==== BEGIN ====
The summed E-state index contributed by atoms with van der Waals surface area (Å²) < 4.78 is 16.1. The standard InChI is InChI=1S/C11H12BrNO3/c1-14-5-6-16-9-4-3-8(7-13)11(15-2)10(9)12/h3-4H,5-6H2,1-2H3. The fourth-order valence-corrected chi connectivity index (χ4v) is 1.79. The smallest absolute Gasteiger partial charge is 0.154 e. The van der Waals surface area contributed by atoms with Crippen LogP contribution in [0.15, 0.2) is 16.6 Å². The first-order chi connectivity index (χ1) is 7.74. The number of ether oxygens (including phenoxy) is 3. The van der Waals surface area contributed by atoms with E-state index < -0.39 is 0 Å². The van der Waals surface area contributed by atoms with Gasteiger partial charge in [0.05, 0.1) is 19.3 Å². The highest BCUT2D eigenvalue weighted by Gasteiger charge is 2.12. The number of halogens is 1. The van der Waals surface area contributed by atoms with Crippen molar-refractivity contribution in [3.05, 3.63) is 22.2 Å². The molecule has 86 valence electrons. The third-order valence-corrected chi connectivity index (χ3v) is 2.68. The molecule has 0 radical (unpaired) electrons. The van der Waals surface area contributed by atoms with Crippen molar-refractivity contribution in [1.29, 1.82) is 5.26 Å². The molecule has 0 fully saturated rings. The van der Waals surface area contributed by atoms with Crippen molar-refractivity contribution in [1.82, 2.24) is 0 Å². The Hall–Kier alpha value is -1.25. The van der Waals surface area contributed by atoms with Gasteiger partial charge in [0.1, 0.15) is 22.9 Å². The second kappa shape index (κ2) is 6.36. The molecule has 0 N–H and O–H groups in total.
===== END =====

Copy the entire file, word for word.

The summed E-state index contributed by atoms with van der Waals surface area (Å²) < 4.78 is 16.1. The standard InChI is InChI=1S/C11H12BrNO3/c1-14-5-6-16-9-4-3-8(7-13)11(15-2)10(9)12/h3-4H,5-6H2,1-2H3. The fourth-order valence-corrected chi connectivity index (χ4v) is 1.79. The smallest absolute Gasteiger partial charge is 0.154 e. The van der Waals surface area contributed by atoms with Crippen LogP contribution in [0.15, 0.2) is 16.6 Å². The first-order chi connectivity index (χ1) is 7.74. The number of ether oxygens (including phenoxy) is 3. The van der Waals surface area contributed by atoms with E-state index < -0.39 is 0 Å². The van der Waals surface area contributed by atoms with Gasteiger partial charge in [0.05, 0.1) is 19.3 Å². The highest BCUT2D eigenvalue weighted by Gasteiger charge is 2.12. The number of halogens is 1. The van der Waals surface area contributed by atoms with Crippen molar-refractivity contribution in [3.05, 3.63) is 22.2 Å². The molecule has 86 valence electrons. The third-order valence-corrected chi connectivity index (χ3v) is 2.68. The molecule has 0 radical (unpaired) electrons. The van der Waals surface area contributed by atoms with Crippen molar-refractivity contribution in [1.29, 1.82) is 5.26 Å². The molecule has 0 fully saturated rings. The van der Waals surface area contributed by atoms with Crippen molar-refractivity contribution in [1.82, 2.24) is 0 Å². The Hall–Kier alpha value is -1.25. The van der Waals surface area contributed by atoms with Gasteiger partial charge in [0.1, 0.15) is 22.9 Å². The second kappa shape index (κ2) is 6.36. The molecule has 0 N–H and O–H groups in total.